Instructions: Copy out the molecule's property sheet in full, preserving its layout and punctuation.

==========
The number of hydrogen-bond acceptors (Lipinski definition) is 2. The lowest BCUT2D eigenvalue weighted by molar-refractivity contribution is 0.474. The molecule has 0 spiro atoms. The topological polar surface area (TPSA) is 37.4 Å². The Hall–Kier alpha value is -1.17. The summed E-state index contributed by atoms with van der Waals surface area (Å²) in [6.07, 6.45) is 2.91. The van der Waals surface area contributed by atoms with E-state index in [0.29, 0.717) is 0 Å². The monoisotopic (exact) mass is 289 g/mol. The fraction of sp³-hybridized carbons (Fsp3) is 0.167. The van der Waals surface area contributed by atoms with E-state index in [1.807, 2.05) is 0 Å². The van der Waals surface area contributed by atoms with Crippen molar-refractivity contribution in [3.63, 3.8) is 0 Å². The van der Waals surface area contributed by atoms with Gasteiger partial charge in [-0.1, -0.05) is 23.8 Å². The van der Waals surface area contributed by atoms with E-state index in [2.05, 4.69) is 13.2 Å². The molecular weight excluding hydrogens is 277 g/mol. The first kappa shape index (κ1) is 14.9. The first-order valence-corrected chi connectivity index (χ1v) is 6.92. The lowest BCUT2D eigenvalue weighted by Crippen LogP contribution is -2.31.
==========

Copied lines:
The number of hydrogen-bond acceptors (Lipinski definition) is 2. The lowest BCUT2D eigenvalue weighted by molar-refractivity contribution is 0.474. The molecule has 0 spiro atoms. The topological polar surface area (TPSA) is 37.4 Å². The Hall–Kier alpha value is -1.17. The summed E-state index contributed by atoms with van der Waals surface area (Å²) in [6.07, 6.45) is 2.91. The van der Waals surface area contributed by atoms with E-state index in [0.29, 0.717) is 0 Å². The monoisotopic (exact) mass is 289 g/mol. The fraction of sp³-hybridized carbons (Fsp3) is 0.167. The van der Waals surface area contributed by atoms with E-state index in [1.807, 2.05) is 0 Å². The van der Waals surface area contributed by atoms with Crippen molar-refractivity contribution in [3.63, 3.8) is 0 Å². The van der Waals surface area contributed by atoms with Gasteiger partial charge in [-0.1, -0.05) is 23.8 Å². The van der Waals surface area contributed by atoms with E-state index in [2.05, 4.69) is 13.2 Å². The molecular weight excluding hydrogens is 277 g/mol. The first kappa shape index (κ1) is 14.9. The first-order valence-corrected chi connectivity index (χ1v) is 6.92. The lowest BCUT2D eigenvalue weighted by Crippen LogP contribution is -2.31.